The most widely used credit score is the FICO Score.
The FICO score is a mathematical model that is used to depict a consumers’ risk of going 90 days late on an account within the next 24 months.
Lenders use the FICO Score to help them make billions of credit decisions every year. FICO calculates the FICO score based solely on information in consumer credit reports maintained at the credit reporting agencies. FICO credit scores range from 300 to 850.
That FICO Score is calculated by a mathematical equation that evaluates many types of information from your credit report, at that credit reporting agency.
By comparing this information to the patterns in hundreds of thousands of past credit reports, the FICO score estimates your level of future credit risk.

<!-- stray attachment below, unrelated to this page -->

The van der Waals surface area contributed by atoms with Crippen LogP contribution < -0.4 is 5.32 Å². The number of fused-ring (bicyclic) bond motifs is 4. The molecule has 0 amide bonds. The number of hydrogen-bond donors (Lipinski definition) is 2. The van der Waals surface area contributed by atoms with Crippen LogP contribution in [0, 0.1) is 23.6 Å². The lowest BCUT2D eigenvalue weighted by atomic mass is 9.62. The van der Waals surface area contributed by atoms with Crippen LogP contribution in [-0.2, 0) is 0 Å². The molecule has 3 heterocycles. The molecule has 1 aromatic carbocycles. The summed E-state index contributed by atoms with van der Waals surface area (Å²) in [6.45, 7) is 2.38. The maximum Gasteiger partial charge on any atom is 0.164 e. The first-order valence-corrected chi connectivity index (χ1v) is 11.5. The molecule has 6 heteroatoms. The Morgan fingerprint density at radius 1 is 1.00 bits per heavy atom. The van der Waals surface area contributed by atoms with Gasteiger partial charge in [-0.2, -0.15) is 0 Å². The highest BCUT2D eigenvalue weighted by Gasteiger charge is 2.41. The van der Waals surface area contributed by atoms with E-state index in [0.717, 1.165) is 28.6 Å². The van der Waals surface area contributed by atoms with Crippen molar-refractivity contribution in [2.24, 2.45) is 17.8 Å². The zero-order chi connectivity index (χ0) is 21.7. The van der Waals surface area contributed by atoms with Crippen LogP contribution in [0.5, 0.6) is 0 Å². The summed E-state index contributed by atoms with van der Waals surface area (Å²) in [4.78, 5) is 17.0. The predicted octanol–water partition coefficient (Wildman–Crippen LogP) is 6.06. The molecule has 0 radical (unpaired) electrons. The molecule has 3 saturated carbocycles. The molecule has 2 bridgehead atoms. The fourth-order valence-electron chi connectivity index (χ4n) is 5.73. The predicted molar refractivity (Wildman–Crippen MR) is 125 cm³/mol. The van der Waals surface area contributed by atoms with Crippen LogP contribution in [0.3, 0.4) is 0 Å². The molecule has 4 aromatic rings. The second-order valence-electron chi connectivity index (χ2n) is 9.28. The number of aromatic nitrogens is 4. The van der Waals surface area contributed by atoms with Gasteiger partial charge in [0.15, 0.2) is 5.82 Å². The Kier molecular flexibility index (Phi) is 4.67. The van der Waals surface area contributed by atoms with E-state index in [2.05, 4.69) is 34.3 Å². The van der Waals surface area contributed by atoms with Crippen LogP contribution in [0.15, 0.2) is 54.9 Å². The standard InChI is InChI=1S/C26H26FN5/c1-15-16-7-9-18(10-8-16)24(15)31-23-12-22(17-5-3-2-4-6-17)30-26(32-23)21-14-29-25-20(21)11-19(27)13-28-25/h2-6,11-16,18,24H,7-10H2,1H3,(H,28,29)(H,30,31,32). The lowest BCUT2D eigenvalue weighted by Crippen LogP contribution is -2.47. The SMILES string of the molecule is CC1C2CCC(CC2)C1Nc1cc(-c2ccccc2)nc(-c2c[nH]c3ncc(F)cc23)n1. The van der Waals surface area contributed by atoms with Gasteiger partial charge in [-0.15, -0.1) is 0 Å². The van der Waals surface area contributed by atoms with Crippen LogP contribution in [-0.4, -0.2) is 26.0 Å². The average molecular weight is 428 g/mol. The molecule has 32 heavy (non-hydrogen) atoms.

You have three FICO credit scores, one for each of the three credit bureaus: Equifax, TransUnion and Experian.
Each FICO Score is based on information the credit bureau keeps on file about you.
The FICO Score from each credit reporting agency considers only the data in your credit reports at that agency. Your credit score may be different at each of the main credit reporting agencies.
If your current scores from the credit reporting agencies are different, it’s probably because the information those agencies have on you differs.
If your information is identical at all three credit reporting agencies, each FICO Score should be very close.
For your FICO Score to be calculated, your credit report with the bureau from which you want your score must contain enough information—and enough recent information—on which to base your credit score.
Generally, that means you must have at least one account that has been open for six months or longer, and at least one account that has been reported to the credit reporting agency within the last six months.